12th Dec 2018 –
Want a handy guide of the different types of cookies and how to use them to avoid privacy hassles? We have turned this blog into an infographic for you. Download it here
One tip that we can give you about this is to only partner with a service provider that understands and respects user privacy laws with the same diligence you display.
- The GDPR tells you how you need to get your visitors’ unambiguous “consent” before collecting, storing, or using their data.
- And the ePrivacy Regulation tells you how you can work with cookies (that are used to collect visitor data).
There are four types of cookies based on the duration for which they’re stored or their source. These are:
This is pretty straightforward but can be easy-to-miss. Every 12 months, renew the user’s consent for allowing all the cookies and data.
GDPR + ePrivacy Regulation = Cookies + Consent
And because “consent” under the ePrivacy Regulation is interpreted by reference to the definition of “consent” under the GDPR, the GDPR implicitly requires that the cookie consent banners post-GDPR must now collect visitors’ unambiguous consent.
With the GDPR and the ePrivacy Directive, the user consent must be given prior to the setting of the cookies.
In general, we can use consent to serve the cookies (under the ePrivacy Regulation), but rely upon legitimate interests (or another lawful ground e.g. consent, contract, legal obligation, vital interests, public interest) to process the personal data collected using the cookies (under the GDPR).
They’re usually placed by advertising networks with the website operator’s permission. These cookies remember your website visits and this information is shared with other organisations such as advertisers. Quite often targeting or advertising cookies will be linked to site functionality provided by the other organisation.
What are the Different Types of Cookies Used by Websites?
So, make sure you aren’t using any “implied consent” for setting up cookies.
All consents must be securely stored so that they can be used as evidence, in case of control.
While the GDPR doesn’t directly address cookies, it does re-define consent to say that any consent given must be “unambiguous.”
Analytics solutions such as Google Analytics, Clicky Analytics, Adobe Analytics and more use such cookies. These cookies don’t collect information that identifies a visitor and all the information these cookies collect is aggregated and therefore anonymous. It’s only used to improve how a website works.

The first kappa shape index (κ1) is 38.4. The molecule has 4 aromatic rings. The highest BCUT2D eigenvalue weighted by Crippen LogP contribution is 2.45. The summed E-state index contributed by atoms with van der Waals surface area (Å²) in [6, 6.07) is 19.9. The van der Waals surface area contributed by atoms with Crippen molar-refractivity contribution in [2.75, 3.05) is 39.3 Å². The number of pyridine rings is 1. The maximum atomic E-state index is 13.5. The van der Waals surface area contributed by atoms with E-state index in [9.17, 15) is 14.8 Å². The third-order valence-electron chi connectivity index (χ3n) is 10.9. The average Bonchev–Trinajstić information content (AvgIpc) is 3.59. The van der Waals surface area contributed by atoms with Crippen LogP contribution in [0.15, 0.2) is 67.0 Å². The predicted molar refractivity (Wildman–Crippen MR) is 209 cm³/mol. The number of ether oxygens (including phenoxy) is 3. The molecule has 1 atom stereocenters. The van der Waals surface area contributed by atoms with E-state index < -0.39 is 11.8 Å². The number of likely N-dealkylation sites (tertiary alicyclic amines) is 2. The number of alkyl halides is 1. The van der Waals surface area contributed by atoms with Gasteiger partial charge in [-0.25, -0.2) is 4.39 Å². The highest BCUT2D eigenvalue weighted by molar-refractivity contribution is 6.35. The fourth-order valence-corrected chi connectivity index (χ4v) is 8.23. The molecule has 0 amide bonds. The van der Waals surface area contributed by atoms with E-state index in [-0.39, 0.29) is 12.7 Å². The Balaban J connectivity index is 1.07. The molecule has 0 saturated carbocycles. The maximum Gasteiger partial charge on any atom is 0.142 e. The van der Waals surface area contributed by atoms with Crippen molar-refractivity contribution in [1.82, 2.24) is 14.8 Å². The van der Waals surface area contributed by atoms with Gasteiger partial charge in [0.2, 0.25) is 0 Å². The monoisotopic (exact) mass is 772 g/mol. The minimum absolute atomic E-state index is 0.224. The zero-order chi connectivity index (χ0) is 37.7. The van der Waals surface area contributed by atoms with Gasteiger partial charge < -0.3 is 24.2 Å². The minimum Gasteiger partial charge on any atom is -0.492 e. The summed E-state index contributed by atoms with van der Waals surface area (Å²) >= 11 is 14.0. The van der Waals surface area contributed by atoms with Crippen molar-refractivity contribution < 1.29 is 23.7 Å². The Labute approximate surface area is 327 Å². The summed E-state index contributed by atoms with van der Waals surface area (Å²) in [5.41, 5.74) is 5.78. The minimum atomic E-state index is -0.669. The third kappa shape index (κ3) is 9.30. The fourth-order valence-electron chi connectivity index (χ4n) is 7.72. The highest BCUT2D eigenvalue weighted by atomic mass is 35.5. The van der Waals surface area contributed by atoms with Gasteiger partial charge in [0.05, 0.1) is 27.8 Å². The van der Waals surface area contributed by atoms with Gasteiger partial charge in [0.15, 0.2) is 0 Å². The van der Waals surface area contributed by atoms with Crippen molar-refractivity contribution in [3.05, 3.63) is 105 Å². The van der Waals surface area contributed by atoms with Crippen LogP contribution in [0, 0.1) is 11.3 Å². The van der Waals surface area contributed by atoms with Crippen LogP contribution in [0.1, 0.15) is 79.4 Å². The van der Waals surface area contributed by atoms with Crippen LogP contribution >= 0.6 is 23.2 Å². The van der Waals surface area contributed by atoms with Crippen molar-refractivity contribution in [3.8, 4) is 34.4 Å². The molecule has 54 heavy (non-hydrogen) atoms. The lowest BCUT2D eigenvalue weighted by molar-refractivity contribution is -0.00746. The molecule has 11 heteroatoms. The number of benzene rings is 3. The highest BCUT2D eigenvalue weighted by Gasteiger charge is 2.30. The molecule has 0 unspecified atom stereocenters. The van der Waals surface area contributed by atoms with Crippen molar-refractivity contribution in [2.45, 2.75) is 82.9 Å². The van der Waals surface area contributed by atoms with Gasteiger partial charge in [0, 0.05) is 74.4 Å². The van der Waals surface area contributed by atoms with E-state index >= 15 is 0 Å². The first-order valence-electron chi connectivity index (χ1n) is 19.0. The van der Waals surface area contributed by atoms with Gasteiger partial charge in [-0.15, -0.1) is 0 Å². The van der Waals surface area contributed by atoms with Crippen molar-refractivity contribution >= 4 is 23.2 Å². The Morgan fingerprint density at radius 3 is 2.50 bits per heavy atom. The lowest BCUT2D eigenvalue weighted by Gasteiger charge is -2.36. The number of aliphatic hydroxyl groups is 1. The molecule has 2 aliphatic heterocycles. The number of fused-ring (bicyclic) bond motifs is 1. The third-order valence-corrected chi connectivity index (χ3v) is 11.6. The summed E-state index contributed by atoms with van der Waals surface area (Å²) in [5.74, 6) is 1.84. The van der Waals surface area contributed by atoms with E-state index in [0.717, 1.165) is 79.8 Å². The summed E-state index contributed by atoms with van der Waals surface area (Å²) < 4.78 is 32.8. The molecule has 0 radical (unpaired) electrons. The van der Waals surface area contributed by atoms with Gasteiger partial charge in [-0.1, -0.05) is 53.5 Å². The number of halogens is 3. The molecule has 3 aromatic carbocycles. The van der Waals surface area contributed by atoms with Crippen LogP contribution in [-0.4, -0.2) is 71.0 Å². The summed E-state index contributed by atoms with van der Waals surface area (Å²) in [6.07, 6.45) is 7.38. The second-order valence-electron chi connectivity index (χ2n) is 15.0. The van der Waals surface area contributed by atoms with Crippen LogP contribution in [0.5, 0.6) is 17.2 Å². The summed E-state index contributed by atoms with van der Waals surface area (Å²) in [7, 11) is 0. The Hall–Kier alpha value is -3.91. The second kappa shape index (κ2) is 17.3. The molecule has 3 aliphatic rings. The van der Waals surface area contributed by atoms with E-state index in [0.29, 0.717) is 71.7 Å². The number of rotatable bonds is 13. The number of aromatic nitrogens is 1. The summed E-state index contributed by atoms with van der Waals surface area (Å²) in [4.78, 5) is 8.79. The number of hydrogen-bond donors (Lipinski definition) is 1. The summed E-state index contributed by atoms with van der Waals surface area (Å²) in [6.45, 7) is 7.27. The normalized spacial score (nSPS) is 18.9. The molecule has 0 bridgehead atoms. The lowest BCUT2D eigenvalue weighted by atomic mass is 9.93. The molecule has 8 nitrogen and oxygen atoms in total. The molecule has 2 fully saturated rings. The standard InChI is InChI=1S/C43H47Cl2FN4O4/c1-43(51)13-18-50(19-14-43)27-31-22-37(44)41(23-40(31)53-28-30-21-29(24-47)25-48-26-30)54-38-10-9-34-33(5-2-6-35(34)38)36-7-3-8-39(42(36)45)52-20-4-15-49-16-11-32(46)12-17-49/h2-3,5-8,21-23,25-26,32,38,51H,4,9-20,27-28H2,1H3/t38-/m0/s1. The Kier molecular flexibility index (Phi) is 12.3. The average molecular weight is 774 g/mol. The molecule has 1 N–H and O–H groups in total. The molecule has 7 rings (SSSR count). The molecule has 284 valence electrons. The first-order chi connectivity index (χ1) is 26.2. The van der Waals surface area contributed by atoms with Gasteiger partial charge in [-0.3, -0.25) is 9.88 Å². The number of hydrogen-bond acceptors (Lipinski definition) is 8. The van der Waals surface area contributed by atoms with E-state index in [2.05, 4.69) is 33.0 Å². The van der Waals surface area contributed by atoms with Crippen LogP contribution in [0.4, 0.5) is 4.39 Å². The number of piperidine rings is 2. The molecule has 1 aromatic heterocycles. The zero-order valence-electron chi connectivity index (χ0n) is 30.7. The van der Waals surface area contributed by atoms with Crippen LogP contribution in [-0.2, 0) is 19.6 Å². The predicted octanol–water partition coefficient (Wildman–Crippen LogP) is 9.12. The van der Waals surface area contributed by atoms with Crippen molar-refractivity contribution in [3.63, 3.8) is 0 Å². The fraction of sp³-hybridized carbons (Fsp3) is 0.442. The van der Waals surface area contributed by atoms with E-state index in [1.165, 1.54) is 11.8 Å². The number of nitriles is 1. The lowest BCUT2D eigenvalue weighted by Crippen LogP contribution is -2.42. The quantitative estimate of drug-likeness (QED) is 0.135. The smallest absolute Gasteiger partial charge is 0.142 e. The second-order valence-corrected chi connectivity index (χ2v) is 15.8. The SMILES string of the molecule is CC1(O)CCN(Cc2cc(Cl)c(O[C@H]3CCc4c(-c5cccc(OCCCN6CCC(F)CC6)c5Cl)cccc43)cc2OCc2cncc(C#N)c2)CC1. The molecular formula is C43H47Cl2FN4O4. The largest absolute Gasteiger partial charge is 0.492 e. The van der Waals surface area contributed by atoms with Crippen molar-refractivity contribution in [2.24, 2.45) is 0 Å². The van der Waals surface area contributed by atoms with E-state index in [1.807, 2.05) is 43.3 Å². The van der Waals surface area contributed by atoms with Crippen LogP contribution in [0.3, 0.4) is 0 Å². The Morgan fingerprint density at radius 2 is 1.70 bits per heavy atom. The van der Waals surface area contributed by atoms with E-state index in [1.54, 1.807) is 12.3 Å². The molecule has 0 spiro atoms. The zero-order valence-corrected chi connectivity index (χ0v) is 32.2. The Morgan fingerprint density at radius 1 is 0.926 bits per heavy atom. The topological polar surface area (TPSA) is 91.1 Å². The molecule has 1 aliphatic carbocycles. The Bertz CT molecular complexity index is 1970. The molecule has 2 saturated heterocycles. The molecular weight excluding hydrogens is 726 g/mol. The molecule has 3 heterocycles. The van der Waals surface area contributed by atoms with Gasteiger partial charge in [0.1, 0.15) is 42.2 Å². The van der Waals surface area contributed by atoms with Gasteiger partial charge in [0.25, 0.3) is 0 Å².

- Persistent Cookies: These are cookies that are stored on a users’ device in between browser sessions. These cookies help in remembering a user’s preferences or actions across a website (or in some cases across different websites). Persistent cookies may be used for a variety of purposes including remembering users’ preferences and choices when using a website or for running targeted advertising campaigns.
- Session Cookies: These are cookies that expire as a browsing session ends. These cookies allow websites to link the actions of a user during a browser session (from when a user opens the browser window to when they exit the browser). They may be used for a variety of purposes such as remembering what a user has put in their shopping cart or enabling internet banking access or for facilitating use of webmail. These session cookies aren’t stored for a long-term. For this reason, session cookies may sometimes be considered less privacy intrusive than persistent cookies.
- First Party Cookies These are cookies that are set by the website being visited by the user.
- Third Party Cookies: These are cookies that are set by a domain other than the one being visited by the user. If a user visits a website and a separate company (the main website’s service provider) sets a cookie through that website, this would be a third party cookie.
The Different Cookie Categories:
Without these cookies, it’s not possible to access the services a website has to offer.
Category 1: Strictly Necessary Cookies
Under the GDPR, you need prior consent to setting cookies that track personal data, whereas the ePrivacy Directive is even more far-reaching, and requires that you get consent for setting all except for the strictly necessary cookies.
If you take another look at the National Geographic cookies page, you’ll see they let users opt-out of them with just a click.
Consent rules for targeting or marketing or advertising cookies: Specific consent must be sought for these types of cookies because they collect the most information about users.
Category 2: Performance Cookies
So many companies have now already started letting their users reject the cookies they don’t feel comfortable with. On Clym, for example, all the cookies are disallowed by default. A user can choose to allow the ones they want:
If you want to personalize your website’s content based on your site visitors’ data, you must understand two laws very well: 1) the GDPR and 2) the ePrivacy Regulation.
Functional cookies are also referred to as preference cookies.
Consent rules for strictly necessary cookies: No consent is required for using strictly necessary cookies. However, it is important to help users understand these cookies and the reasons to use them.
It’s therefore important to make sure your users have access to their current consent state at all times and can change the settings or withdraw their consent entirely.
The biggest change for cookie and online tracking in regard to the GDPR is that consent must be given by a clear affirmative action.
Category 3: Functionality Cookies
These cookies collect information about how visitors use a website.